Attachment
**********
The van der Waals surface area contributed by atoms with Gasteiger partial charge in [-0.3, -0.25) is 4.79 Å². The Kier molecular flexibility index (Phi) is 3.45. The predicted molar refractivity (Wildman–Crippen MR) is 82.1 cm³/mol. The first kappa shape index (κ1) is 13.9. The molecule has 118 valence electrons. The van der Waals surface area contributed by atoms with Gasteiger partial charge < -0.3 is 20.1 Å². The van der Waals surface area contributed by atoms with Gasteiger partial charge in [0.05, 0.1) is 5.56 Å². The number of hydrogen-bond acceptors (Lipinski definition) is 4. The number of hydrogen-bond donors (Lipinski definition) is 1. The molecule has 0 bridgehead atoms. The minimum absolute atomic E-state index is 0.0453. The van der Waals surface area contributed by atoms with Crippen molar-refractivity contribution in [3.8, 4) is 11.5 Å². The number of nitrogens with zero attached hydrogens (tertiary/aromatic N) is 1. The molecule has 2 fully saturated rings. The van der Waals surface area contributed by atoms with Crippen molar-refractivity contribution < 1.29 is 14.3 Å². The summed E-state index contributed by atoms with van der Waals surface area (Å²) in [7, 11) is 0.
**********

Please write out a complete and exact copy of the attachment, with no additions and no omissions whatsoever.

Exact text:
The van der Waals surface area contributed by atoms with Gasteiger partial charge in [-0.3, -0.25) is 4.79 Å². The Kier molecular flexibility index (Phi) is 3.45. The predicted molar refractivity (Wildman–Crippen MR) is 82.1 cm³/mol. The first kappa shape index (κ1) is 13.9. The molecule has 118 valence electrons. The van der Waals surface area contributed by atoms with Gasteiger partial charge < -0.3 is 20.1 Å². The van der Waals surface area contributed by atoms with Gasteiger partial charge in [0.05, 0.1) is 5.56 Å². The number of hydrogen-bond acceptors (Lipinski definition) is 4. The number of hydrogen-bond donors (Lipinski definition) is 1. The molecule has 0 bridgehead atoms. The minimum absolute atomic E-state index is 0.0453. The van der Waals surface area contributed by atoms with Crippen molar-refractivity contribution in [3.8, 4) is 11.5 Å². The number of nitrogens with zero attached hydrogens (tertiary/aromatic N) is 1. The molecule has 2 fully saturated rings. The van der Waals surface area contributed by atoms with Crippen molar-refractivity contribution < 1.29 is 14.3 Å². The summed E-state index contributed by atoms with van der Waals surface area (Å²) in [7, 11) is 0.